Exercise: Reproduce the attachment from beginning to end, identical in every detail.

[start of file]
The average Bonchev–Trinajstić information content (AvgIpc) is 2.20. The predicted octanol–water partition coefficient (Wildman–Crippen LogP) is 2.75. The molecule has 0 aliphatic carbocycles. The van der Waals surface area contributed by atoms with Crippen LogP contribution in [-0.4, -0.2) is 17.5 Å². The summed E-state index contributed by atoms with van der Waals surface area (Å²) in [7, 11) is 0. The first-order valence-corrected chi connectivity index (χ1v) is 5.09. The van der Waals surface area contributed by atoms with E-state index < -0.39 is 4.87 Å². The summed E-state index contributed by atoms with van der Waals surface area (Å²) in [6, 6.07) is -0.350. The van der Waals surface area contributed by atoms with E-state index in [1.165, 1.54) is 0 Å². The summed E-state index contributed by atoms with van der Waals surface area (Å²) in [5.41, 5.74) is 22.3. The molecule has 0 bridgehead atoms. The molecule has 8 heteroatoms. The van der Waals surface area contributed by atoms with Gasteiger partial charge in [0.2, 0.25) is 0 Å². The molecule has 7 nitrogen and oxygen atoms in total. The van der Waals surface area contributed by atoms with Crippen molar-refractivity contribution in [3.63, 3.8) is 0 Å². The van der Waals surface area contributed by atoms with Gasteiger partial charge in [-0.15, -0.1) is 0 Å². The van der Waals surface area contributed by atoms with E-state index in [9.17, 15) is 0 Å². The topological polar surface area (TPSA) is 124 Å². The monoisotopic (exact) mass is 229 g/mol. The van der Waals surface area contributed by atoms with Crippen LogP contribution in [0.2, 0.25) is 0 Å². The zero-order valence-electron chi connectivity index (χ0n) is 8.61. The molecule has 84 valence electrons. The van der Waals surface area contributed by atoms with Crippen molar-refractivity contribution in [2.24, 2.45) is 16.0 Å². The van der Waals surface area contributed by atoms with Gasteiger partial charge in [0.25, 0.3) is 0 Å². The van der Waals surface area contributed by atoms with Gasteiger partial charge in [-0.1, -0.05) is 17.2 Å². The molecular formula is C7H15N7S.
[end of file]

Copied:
The average Bonchev–Trinajstić information content (AvgIpc) is 2.20. The predicted octanol–water partition coefficient (Wildman–Crippen LogP) is 2.75. The molecule has 0 aliphatic carbocycles. The van der Waals surface area contributed by atoms with Crippen LogP contribution in [-0.4, -0.2) is 17.5 Å². The summed E-state index contributed by atoms with van der Waals surface area (Å²) in [7, 11) is 0. The first-order valence-corrected chi connectivity index (χ1v) is 5.09. The van der Waals surface area contributed by atoms with E-state index < -0.39 is 4.87 Å². The summed E-state index contributed by atoms with van der Waals surface area (Å²) in [6, 6.07) is -0.350. The van der Waals surface area contributed by atoms with E-state index in [1.165, 1.54) is 0 Å². The summed E-state index contributed by atoms with van der Waals surface area (Å²) in [5.41, 5.74) is 22.3. The molecule has 0 bridgehead atoms. The molecule has 8 heteroatoms. The van der Waals surface area contributed by atoms with Gasteiger partial charge in [0.2, 0.25) is 0 Å². The molecule has 7 nitrogen and oxygen atoms in total. The van der Waals surface area contributed by atoms with Crippen molar-refractivity contribution in [3.63, 3.8) is 0 Å². The van der Waals surface area contributed by atoms with Gasteiger partial charge in [-0.15, -0.1) is 0 Å². The van der Waals surface area contributed by atoms with E-state index in [9.17, 15) is 0 Å². The topological polar surface area (TPSA) is 124 Å². The monoisotopic (exact) mass is 229 g/mol. The van der Waals surface area contributed by atoms with Crippen LogP contribution in [0.2, 0.25) is 0 Å². The zero-order valence-electron chi connectivity index (χ0n) is 8.61. The molecule has 84 valence electrons. The van der Waals surface area contributed by atoms with Crippen molar-refractivity contribution in [2.24, 2.45) is 16.0 Å². The van der Waals surface area contributed by atoms with Gasteiger partial charge in [0.25, 0.3) is 0 Å². The van der Waals surface area contributed by atoms with Gasteiger partial charge in [-0.1, -0.05) is 17.2 Å². The molecular formula is C7H15N7S.